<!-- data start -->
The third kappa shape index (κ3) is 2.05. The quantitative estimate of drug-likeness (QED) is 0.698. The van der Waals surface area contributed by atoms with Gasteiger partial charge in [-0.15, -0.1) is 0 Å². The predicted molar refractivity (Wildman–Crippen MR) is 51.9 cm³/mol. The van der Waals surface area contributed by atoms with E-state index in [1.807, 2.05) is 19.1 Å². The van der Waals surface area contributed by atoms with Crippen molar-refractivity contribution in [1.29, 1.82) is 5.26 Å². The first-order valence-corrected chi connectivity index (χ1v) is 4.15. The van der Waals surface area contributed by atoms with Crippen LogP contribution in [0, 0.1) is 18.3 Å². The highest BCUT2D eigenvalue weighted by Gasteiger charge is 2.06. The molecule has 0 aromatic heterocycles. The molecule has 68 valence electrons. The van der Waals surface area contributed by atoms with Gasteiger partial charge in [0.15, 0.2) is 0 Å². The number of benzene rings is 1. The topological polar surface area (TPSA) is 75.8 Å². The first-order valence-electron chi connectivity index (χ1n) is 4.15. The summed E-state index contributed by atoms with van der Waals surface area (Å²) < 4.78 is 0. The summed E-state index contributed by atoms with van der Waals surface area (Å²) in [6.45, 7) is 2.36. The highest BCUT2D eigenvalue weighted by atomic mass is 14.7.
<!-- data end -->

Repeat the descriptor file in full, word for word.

The third kappa shape index (κ3) is 2.05. The quantitative estimate of drug-likeness (QED) is 0.698. The van der Waals surface area contributed by atoms with Gasteiger partial charge in [-0.15, -0.1) is 0 Å². The predicted molar refractivity (Wildman–Crippen MR) is 51.9 cm³/mol. The van der Waals surface area contributed by atoms with E-state index in [1.807, 2.05) is 19.1 Å². The van der Waals surface area contributed by atoms with Crippen molar-refractivity contribution in [1.29, 1.82) is 5.26 Å². The first-order valence-corrected chi connectivity index (χ1v) is 4.15. The van der Waals surface area contributed by atoms with Crippen LogP contribution in [0, 0.1) is 18.3 Å². The highest BCUT2D eigenvalue weighted by Gasteiger charge is 2.06. The molecule has 0 aromatic heterocycles. The molecule has 68 valence electrons. The van der Waals surface area contributed by atoms with Gasteiger partial charge in [0.15, 0.2) is 0 Å². The number of benzene rings is 1. The topological polar surface area (TPSA) is 75.8 Å². The first-order valence-electron chi connectivity index (χ1n) is 4.15. The summed E-state index contributed by atoms with van der Waals surface area (Å²) < 4.78 is 0. The summed E-state index contributed by atoms with van der Waals surface area (Å²) in [6.45, 7) is 2.36. The highest BCUT2D eigenvalue weighted by atomic mass is 14.7.